To trench or not to trench, that is the question!

Older homes a great. They just don’t build them like they used to, right? The problem is sometimes there is a good reason we don’t that way any longer. A great example of that is Orangeburg pipe. It is also known as "fiber conduit", "bituminous fiber pipe" or "Bermico.” It is made from layers of wood pulp and pitch pressed together. It was used from the 1860s through the 1970s when it was replaced by PVC pipe for water delivery and ABS pipe for drain-waste-vent (DWV) applications. Lack of strength causes pipes made of Orangeburg to fail more frequently than pipes made with other materials. The useful life for an Orangeburg pipe is about 50 years under ideal conditions but has been known to fail in as little as 10 years. There is an alternative to digging up your lawn and spending thousands to replace Orangeburg pipe. If the pipe has not entirely collapsed you may be able to reline the pipe from the inside. This is sometimes referred to as “trenchless” sewer repair. If a property has Orangeburgh pipes it is not the end of the world or the deal for that matter. Keep in mind that the sooner you address it, the less it will cost.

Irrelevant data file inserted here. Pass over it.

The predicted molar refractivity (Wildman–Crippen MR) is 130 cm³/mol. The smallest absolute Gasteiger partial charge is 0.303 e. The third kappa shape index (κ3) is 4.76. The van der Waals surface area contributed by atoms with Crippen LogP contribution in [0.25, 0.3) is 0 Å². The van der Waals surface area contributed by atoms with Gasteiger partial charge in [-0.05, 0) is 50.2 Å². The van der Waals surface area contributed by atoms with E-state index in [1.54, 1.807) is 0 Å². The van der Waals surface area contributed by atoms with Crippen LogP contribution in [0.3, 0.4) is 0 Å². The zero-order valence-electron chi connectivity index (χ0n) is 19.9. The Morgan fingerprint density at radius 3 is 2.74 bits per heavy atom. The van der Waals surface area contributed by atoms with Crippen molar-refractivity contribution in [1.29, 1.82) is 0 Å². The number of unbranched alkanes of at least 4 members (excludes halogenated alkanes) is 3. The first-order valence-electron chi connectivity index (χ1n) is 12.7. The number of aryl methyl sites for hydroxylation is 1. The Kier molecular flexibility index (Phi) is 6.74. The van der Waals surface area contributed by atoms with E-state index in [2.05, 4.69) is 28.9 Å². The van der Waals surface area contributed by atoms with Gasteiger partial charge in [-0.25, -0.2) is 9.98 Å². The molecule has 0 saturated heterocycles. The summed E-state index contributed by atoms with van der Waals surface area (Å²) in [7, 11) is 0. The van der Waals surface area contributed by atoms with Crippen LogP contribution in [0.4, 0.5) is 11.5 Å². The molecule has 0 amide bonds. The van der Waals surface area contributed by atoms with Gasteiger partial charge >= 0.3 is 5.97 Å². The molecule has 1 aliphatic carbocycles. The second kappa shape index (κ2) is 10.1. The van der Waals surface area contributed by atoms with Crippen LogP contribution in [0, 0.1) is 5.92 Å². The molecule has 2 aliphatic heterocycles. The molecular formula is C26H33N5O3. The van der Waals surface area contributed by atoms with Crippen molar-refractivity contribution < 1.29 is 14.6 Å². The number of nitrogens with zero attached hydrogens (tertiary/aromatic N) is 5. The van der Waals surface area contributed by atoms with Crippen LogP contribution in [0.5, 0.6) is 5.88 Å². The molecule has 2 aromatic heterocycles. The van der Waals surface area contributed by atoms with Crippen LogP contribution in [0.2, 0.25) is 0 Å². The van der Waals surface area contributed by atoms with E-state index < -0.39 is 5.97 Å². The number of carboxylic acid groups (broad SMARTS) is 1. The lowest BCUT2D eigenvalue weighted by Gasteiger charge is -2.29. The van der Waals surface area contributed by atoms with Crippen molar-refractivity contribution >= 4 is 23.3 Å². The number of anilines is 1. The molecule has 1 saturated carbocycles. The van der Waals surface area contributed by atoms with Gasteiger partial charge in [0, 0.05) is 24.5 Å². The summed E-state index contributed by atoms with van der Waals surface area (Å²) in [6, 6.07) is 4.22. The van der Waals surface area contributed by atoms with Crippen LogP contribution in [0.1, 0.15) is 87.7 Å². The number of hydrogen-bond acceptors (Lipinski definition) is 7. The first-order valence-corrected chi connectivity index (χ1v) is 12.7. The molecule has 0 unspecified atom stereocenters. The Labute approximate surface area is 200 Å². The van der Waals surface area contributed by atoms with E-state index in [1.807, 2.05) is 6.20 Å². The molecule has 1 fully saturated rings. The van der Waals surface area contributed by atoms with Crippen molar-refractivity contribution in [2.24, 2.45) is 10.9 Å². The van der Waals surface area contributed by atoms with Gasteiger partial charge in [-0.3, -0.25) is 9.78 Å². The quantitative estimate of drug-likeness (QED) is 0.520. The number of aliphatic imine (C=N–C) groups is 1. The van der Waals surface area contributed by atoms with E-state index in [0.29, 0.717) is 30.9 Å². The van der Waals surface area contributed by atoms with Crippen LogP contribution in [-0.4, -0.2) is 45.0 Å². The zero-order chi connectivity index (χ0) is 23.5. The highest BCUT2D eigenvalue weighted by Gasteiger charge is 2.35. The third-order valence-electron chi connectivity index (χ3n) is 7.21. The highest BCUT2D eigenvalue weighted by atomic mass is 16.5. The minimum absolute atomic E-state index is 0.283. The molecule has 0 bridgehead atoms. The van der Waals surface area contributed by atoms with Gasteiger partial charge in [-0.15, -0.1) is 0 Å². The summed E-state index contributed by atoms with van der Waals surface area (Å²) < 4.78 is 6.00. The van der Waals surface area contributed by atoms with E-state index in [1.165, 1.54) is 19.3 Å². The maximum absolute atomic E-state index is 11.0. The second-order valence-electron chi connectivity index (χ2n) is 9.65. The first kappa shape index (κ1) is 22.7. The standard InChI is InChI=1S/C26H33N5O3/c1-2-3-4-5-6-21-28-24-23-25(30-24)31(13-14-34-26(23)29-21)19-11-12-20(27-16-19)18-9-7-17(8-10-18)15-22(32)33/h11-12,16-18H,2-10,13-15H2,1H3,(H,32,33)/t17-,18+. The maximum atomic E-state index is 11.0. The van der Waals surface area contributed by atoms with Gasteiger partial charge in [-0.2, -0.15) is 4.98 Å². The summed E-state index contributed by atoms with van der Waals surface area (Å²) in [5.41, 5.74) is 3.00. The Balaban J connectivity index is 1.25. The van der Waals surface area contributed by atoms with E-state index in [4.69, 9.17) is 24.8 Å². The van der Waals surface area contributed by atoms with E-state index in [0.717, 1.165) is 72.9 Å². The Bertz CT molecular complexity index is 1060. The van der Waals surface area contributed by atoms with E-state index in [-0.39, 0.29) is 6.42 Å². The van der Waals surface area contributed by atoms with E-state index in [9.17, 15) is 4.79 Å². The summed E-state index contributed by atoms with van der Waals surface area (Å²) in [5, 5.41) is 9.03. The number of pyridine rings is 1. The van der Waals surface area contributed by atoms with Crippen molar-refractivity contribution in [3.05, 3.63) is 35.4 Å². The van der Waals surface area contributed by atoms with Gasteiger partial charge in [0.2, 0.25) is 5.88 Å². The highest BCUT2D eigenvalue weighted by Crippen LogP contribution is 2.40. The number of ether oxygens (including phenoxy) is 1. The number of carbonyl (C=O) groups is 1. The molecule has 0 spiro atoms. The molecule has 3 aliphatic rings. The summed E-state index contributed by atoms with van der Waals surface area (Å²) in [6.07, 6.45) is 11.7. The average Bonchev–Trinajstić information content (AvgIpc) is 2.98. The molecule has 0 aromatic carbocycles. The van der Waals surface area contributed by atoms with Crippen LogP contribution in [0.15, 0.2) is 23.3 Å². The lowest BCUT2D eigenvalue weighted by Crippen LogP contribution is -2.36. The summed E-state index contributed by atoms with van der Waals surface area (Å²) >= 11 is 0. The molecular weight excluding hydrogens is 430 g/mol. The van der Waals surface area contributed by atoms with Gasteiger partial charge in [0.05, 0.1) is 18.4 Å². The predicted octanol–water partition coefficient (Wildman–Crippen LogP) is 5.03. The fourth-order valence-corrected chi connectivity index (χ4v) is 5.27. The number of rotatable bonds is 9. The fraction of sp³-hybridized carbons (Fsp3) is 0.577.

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InterNACHI® – the International Association of Certified Home Inspectors – is the world’s largest inspection trade association. Based in the United States, InterNACHI® is both non-profit and federally tax-exempt, and operates in 65 different countries and nine languages. InterNACHI® is the inspection industry’s largest provider of education and training. The InterNACHI® School is the only home inspector training organization accredited by the U.S. Dept. of Education, and its courses have earned more than 1,400 other governmental approvals and accreditations.  

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